Without anesthesiologists, most surgery would be impossible. Anesthesiologists are doctors who administer the drugs that prevent patients from feeling pain or sensation during surgery. But that's not all that these specialists do. They are responsible for the well-being of the patient before, during, and after surgery.
Prior to surgery, the anesthesiologist meets with patients to assess their medical history, examine them if necessary, and decide what anesthetic should be used. Decisions about the type of anesthetic are based on the type of surgery and the patient's health, including other medications being taken.
Before the operation, the anesthesiologist starts an intravenous line (IV), connects monitors and then administers general or regional anesthesia. General anesthesia makes a patient unconscious. Regional anesthetic affects only a particular area, such as the leg or the arm.
During surgery, anesthesiologists use the monitors to observe changes in the patient's vital signs such as heart rate, breathing, and blood pressure. The heart is monitored by an electrocardiograph or ECG which shows each heartbeat and on a screen. A blood pressure cuff, usually on the arm, measures blood pressure at regular intervals. The oximeter is a device is attached to fingertips or earlobes to measure oxygen in the blood.
In addition to minding the monitors, the anesthesiologist also observes the patient. If necessary, he or she must respond to any emergencies or unexpected developments that take place during surgery. In short, the anesthesiologist is responsible for the patient's well being during surgery, so that the surgeon is free to concentrate on the actual surgical procedure.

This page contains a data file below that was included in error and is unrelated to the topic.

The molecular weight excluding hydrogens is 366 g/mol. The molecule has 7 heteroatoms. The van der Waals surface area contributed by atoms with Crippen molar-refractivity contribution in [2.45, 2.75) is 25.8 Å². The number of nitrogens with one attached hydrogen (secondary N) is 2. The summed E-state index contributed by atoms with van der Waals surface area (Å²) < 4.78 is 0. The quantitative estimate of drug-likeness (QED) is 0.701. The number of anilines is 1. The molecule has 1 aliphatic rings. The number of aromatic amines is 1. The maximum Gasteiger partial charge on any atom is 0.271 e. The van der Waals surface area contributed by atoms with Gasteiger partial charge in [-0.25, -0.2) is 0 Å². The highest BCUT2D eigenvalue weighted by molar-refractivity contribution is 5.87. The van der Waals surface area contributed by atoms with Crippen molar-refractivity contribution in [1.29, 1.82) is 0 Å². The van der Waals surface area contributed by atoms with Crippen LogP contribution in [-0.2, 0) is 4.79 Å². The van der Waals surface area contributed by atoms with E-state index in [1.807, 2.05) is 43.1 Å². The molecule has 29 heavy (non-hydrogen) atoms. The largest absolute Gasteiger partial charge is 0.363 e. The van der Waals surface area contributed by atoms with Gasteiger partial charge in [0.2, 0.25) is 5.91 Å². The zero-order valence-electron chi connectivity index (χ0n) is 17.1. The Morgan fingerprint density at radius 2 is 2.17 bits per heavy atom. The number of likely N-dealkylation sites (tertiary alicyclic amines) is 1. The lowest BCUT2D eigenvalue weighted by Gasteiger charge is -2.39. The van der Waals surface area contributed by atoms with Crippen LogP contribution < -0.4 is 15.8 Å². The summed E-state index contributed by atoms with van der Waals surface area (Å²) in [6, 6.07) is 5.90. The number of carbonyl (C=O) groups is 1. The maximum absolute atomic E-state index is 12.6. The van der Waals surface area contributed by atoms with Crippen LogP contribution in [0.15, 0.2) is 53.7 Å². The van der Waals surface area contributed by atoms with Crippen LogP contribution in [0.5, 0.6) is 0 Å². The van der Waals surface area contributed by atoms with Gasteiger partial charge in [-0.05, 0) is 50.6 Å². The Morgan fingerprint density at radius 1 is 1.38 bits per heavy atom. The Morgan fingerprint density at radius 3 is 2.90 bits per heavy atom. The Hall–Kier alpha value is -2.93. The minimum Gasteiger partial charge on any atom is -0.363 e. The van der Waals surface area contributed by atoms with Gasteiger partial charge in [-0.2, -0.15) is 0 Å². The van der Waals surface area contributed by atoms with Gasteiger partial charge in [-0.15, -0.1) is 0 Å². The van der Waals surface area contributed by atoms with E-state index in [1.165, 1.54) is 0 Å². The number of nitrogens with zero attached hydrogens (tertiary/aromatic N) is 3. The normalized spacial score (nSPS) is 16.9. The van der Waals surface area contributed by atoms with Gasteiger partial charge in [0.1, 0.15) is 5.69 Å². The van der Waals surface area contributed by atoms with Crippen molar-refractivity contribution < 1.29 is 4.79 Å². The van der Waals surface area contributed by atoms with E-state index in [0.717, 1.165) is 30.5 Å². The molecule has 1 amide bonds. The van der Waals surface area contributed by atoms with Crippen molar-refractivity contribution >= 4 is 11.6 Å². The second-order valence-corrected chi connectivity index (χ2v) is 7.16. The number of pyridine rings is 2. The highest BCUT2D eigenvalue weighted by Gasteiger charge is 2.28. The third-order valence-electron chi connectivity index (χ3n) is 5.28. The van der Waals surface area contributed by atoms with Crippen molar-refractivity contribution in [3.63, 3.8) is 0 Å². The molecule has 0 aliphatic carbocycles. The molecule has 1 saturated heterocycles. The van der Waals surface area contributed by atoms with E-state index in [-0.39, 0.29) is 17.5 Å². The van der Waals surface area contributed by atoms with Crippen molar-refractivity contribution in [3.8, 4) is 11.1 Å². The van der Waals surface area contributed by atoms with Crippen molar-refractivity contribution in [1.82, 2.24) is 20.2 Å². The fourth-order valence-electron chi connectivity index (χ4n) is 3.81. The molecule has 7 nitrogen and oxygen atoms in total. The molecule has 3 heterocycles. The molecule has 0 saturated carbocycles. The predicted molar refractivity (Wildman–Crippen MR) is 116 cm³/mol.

After surgery, the anesthesiologist is responsible for ensuring that the patient awakens from anesthesia safely and, if needed, for prescribing pain-relieving medication in the period following surgery.
Some anesthesiologists develop an expertise to treat patients with chronic or ongoing pain. These anesthesiologists work in pain management centres in hospitals or in specialty clinics devoted to pain management. In this role, anesthesiologists may administer regional and local anesthetic and prescribe pain relieving medication. Often, these anesthesiologists work as part of a team with other professionals such as physiotherapists and psychologists to find ways of lessening pain.